By Jeannine Aversa, AP Economics Writer
WASHINGTON (AP) — Confidence is growing that the economic recovery won't fizzle out. Consumers kept cash registers humming last month at a decent pace, pointing to modest and steady economic gains ahead.
The Commerce Department reported Monday that consumers boosted their spending by 0.3% in February, marking the fifth straight monthly gain.
Nigel Gault, chief U.S. economist at IHS Global Insight, called it "an encouraging sign of consumer revival."
The pickup in spending was a tad slower than the 0.4% increase registered in January and marked the smallest increase since September. Nonetheless, the spending gain was considered decent, especially given the snowstorms that slammed the East Coast and kept some people away from the malls.
"Households are starting to ease up on their tight grip on their wallets, though it would be nice if they had more money to spend," observed Joel Naroff, president of Naroff Economic Advisors.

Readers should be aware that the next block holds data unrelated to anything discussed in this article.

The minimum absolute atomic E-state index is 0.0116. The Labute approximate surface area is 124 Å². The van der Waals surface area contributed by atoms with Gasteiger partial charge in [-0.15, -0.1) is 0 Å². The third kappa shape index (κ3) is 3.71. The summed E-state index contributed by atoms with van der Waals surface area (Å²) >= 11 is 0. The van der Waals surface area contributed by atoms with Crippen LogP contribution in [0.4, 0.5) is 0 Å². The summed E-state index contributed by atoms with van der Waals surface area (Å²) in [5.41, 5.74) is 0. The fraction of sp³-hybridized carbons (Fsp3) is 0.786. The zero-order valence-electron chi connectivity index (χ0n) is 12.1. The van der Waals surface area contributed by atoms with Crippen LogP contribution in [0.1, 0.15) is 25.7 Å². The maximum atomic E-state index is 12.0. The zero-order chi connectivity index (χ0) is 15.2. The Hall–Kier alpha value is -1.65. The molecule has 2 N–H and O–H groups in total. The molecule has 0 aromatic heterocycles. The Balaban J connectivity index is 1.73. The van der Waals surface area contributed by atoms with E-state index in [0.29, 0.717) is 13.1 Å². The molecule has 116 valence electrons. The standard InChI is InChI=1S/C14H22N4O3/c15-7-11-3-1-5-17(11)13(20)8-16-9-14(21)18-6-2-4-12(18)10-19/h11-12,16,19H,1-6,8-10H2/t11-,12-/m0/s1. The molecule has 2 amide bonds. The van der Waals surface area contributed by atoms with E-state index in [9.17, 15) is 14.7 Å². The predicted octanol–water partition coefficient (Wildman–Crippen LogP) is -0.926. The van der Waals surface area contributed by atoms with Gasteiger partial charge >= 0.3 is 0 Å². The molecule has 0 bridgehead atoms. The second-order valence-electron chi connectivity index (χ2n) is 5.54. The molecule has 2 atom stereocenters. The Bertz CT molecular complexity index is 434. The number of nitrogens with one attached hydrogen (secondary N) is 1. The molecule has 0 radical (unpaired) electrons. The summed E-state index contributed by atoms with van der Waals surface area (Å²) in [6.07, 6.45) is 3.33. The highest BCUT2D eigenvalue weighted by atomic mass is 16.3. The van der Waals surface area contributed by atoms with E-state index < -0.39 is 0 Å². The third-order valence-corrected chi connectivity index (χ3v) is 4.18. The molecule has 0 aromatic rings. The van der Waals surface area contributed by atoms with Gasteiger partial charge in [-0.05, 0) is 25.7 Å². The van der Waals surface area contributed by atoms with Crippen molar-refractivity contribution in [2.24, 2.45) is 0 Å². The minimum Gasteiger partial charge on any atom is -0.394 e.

Americans' incomes didn't budge.
Incomes were stagnant in February, as the bad weather forced employers to trim workers' hours. That followed a solid 0.3% gain in January and marked the weakest showing since July, when incomes actually shrank. Income growth is the fuel for future spending.
February's flat-line reading suggests shoppers will be cautious in coming months.
Spending growth in February matched economists' expectations. The reading on income was a bit weaker than forecast.
Both the spending and income figures in Monday's report point to a modest economic recovery.
That cheered Wall Street investors. The Dow Jones industrial average gained 46 points to close at 10,896. The Dow hasn't traded above that level since September 2008.